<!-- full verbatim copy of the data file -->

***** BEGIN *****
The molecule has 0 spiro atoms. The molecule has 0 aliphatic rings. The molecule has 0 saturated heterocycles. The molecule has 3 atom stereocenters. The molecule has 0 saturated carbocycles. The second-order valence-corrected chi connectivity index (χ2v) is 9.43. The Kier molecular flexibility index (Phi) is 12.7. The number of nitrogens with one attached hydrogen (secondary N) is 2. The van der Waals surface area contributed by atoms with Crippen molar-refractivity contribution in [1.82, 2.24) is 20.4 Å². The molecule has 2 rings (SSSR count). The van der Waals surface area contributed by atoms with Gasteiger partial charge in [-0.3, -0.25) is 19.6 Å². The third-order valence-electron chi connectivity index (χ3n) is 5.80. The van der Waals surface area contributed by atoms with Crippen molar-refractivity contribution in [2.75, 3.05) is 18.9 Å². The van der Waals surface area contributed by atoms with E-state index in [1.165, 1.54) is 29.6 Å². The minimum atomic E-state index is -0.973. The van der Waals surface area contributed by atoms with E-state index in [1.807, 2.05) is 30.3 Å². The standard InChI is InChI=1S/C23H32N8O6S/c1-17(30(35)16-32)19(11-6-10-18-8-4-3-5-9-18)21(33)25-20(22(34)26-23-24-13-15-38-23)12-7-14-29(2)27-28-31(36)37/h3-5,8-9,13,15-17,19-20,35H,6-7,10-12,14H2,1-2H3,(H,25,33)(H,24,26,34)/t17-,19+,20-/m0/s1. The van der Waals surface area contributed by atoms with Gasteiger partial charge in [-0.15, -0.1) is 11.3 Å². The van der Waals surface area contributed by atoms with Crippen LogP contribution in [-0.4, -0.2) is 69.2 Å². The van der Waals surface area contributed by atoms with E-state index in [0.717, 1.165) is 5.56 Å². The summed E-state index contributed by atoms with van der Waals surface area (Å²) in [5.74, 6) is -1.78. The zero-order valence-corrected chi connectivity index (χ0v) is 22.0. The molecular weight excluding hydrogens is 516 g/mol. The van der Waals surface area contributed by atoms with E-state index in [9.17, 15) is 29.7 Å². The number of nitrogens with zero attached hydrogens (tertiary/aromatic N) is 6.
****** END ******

The molecule has 0 spiro atoms. The molecule has 0 aliphatic rings. The molecule has 0 saturated heterocycles. The molecule has 3 atom stereocenters. The molecule has 0 saturated carbocycles. The second-order valence-corrected chi connectivity index (χ2v) is 9.43. The Kier molecular flexibility index (Phi) is 12.7. The number of nitrogens with one attached hydrogen (secondary N) is 2. The van der Waals surface area contributed by atoms with Crippen molar-refractivity contribution in [1.82, 2.24) is 20.4 Å². The molecule has 2 rings (SSSR count). The van der Waals surface area contributed by atoms with Gasteiger partial charge in [-0.3, -0.25) is 19.6 Å². The third-order valence-electron chi connectivity index (χ3n) is 5.80. The van der Waals surface area contributed by atoms with Crippen molar-refractivity contribution in [2.75, 3.05) is 18.9 Å². The van der Waals surface area contributed by atoms with E-state index in [1.165, 1.54) is 29.6 Å². The minimum atomic E-state index is -0.973. The van der Waals surface area contributed by atoms with E-state index in [1.807, 2.05) is 30.3 Å². The standard InChI is InChI=1S/C23H32N8O6S/c1-17(30(35)16-32)19(11-6-10-18-8-4-3-5-9-18)21(33)25-20(22(34)26-23-24-13-15-38-23)12-7-14-29(2)27-28-31(36)37/h3-5,8-9,13,15-17,19-20,35H,6-7,10-12,14H2,1-2H3,(H,25,33)(H,24,26,34)/t17-,19+,20-/m0/s1. The van der Waals surface area contributed by atoms with Gasteiger partial charge in [-0.15, -0.1) is 11.3 Å². The van der Waals surface area contributed by atoms with Crippen LogP contribution in [-0.4, -0.2) is 69.2 Å². The van der Waals surface area contributed by atoms with E-state index in [0.717, 1.165) is 5.56 Å². The summed E-state index contributed by atoms with van der Waals surface area (Å²) in [5.74, 6) is -1.78. The zero-order valence-corrected chi connectivity index (χ0v) is 22.0. The molecular weight excluding hydrogens is 516 g/mol. The van der Waals surface area contributed by atoms with E-state index in [9.17, 15) is 29.7 Å². The number of nitrogens with zero attached hydrogens (tertiary/aromatic N) is 6.